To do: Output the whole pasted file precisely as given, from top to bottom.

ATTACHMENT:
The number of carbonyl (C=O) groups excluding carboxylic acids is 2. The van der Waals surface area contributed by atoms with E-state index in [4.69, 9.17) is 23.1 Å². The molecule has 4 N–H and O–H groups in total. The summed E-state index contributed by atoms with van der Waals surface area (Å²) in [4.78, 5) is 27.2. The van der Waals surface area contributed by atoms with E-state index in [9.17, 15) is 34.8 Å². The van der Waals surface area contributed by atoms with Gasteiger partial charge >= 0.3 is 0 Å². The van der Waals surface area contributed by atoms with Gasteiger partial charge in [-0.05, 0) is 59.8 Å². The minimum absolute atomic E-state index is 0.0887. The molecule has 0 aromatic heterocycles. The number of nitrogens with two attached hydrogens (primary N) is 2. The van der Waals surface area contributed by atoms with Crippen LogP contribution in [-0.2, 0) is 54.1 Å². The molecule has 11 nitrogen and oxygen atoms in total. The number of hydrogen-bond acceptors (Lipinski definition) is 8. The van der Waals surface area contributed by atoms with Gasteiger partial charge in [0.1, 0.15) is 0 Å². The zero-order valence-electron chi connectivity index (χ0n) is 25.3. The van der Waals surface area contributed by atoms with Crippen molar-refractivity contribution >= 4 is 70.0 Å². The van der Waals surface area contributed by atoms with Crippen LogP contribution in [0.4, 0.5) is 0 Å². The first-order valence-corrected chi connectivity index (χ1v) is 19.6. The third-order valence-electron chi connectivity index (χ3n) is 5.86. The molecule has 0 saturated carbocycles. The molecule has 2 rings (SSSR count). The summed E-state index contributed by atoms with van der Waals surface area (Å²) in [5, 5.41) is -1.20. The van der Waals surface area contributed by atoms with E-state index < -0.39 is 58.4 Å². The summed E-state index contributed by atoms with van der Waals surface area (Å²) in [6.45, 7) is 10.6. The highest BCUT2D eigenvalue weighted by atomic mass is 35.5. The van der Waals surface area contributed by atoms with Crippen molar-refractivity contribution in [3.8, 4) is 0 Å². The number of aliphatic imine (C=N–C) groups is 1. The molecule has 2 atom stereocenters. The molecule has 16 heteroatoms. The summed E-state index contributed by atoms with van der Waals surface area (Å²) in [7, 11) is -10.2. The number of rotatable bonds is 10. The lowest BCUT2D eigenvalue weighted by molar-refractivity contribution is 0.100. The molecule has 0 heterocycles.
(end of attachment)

The number of carbonyl (C=O) groups excluding carboxylic acids is 2. The van der Waals surface area contributed by atoms with E-state index in [4.69, 9.17) is 23.1 Å². The molecule has 4 N–H and O–H groups in total. The summed E-state index contributed by atoms with van der Waals surface area (Å²) in [4.78, 5) is 27.2. The van der Waals surface area contributed by atoms with E-state index in [9.17, 15) is 34.8 Å². The van der Waals surface area contributed by atoms with Gasteiger partial charge >= 0.3 is 0 Å². The van der Waals surface area contributed by atoms with Gasteiger partial charge in [-0.05, 0) is 59.8 Å². The minimum absolute atomic E-state index is 0.0887. The molecule has 0 aromatic heterocycles. The number of nitrogens with two attached hydrogens (primary N) is 2. The van der Waals surface area contributed by atoms with Crippen LogP contribution in [-0.2, 0) is 54.1 Å². The molecule has 11 nitrogen and oxygen atoms in total. The number of hydrogen-bond acceptors (Lipinski definition) is 8. The van der Waals surface area contributed by atoms with Gasteiger partial charge in [0.1, 0.15) is 0 Å². The zero-order valence-electron chi connectivity index (χ0n) is 25.3. The van der Waals surface area contributed by atoms with Crippen molar-refractivity contribution >= 4 is 70.0 Å². The van der Waals surface area contributed by atoms with Crippen LogP contribution in [0.4, 0.5) is 0 Å². The first-order valence-corrected chi connectivity index (χ1v) is 19.6. The third-order valence-electron chi connectivity index (χ3n) is 5.86. The molecule has 0 saturated carbocycles. The molecule has 2 rings (SSSR count). The summed E-state index contributed by atoms with van der Waals surface area (Å²) in [5, 5.41) is -1.20. The van der Waals surface area contributed by atoms with E-state index < -0.39 is 58.4 Å². The summed E-state index contributed by atoms with van der Waals surface area (Å²) in [6.45, 7) is 10.6. The highest BCUT2D eigenvalue weighted by atomic mass is 35.5. The van der Waals surface area contributed by atoms with Crippen molar-refractivity contribution in [3.8, 4) is 0 Å². The number of aliphatic imine (C=N–C) groups is 1. The molecule has 2 atom stereocenters. The molecule has 16 heteroatoms. The summed E-state index contributed by atoms with van der Waals surface area (Å²) in [7, 11) is -10.2. The number of rotatable bonds is 10. The lowest BCUT2D eigenvalue weighted by molar-refractivity contribution is 0.100. The molecule has 0 heterocycles.